What are the advantages or disadvantages to using silver-lined copper cookware as opposed to tin-line?

I've seen quite a lot of tin-lined, but very few silver lined copper cookware. However I've heard silver ones are better with conductivity and have a higher melting point so you don't have to be as cautious with them as you would with tin. Is this true? If so, what other upsides are there to using silver as opposed to tin? Like, if tin-lined can last ~10-15 years, does silver-lined last longer?

And aside from the obviously higher cost of the pieces, are there any downsides to them? (I assume you can't really reline them if you scratch them)

  • Posted by: Shmiles
  • October 23, 2020


Lori T. October 23, 2020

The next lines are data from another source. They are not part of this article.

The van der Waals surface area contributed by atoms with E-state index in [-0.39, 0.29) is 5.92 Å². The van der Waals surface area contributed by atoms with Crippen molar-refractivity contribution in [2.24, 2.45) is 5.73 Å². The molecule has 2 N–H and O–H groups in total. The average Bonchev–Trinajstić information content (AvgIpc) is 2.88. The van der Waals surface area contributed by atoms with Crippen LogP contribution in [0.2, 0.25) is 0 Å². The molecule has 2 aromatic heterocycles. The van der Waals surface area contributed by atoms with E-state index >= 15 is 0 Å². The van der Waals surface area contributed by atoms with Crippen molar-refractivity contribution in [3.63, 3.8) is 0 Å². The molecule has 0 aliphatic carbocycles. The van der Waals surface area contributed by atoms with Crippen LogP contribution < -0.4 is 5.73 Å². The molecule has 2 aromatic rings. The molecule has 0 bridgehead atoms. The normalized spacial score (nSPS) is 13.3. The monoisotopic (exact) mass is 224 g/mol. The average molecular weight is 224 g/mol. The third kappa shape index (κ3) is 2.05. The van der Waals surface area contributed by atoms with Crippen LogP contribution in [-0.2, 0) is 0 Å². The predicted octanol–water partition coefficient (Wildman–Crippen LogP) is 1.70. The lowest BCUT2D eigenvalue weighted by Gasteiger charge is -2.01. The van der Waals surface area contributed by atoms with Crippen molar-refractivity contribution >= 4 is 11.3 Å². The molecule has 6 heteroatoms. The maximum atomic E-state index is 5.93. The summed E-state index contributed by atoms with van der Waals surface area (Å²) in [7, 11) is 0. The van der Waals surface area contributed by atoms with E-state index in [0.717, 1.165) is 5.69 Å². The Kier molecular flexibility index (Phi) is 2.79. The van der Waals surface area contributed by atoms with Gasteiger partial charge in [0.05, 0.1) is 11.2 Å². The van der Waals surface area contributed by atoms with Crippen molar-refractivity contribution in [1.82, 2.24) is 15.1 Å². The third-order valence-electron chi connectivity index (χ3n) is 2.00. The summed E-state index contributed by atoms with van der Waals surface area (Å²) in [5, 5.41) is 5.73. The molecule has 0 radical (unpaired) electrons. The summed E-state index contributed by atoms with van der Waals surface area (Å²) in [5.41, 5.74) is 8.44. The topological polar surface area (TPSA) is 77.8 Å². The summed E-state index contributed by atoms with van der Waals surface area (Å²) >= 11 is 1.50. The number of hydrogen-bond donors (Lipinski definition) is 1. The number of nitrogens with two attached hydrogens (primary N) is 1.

I do not belong to the rare strata of cooks who can afford a silver lined copper pan - so I can't speak about that. I do however, own copper pans lined with tin, and with stainless steel, a few treasured possessions in my kitchen treasure trove. One major drawback to tin is that it has a relatively low meltpoint, around 450F. So you do NOT preheat one, nor use it to saute anything, and you take care to regulate the heat at points in between. Despite care, eventually the tin lining does wear thin, too - though I am told it should take many years to happen, I had ONE pan re-tinned, because it belonged to a cherished grandmother, passed down to her. The cost of that was just ugly, and had it not been an heirloom, needless to say I would not have done it. The copper/stainless steel pan is much less worrisome - since stainless steel is, well, steel. Of course, it's not a non-stick surface. But it is durable, and eminently more in my price range than silver. It is supposed to be the most durable of lining choices, even heating, and of course beautiful. Still, at the price such a pan commands, I'd probably be afraid to actually cook with it, just in case. I imagine the price is the main reason you don't see many silver lined copper pans, though. Re-tinning is costly, but only needed about once in your life- or that of your pan, if you take reasonable care. Stainless steel works well, and looks good, and costs significantly less.
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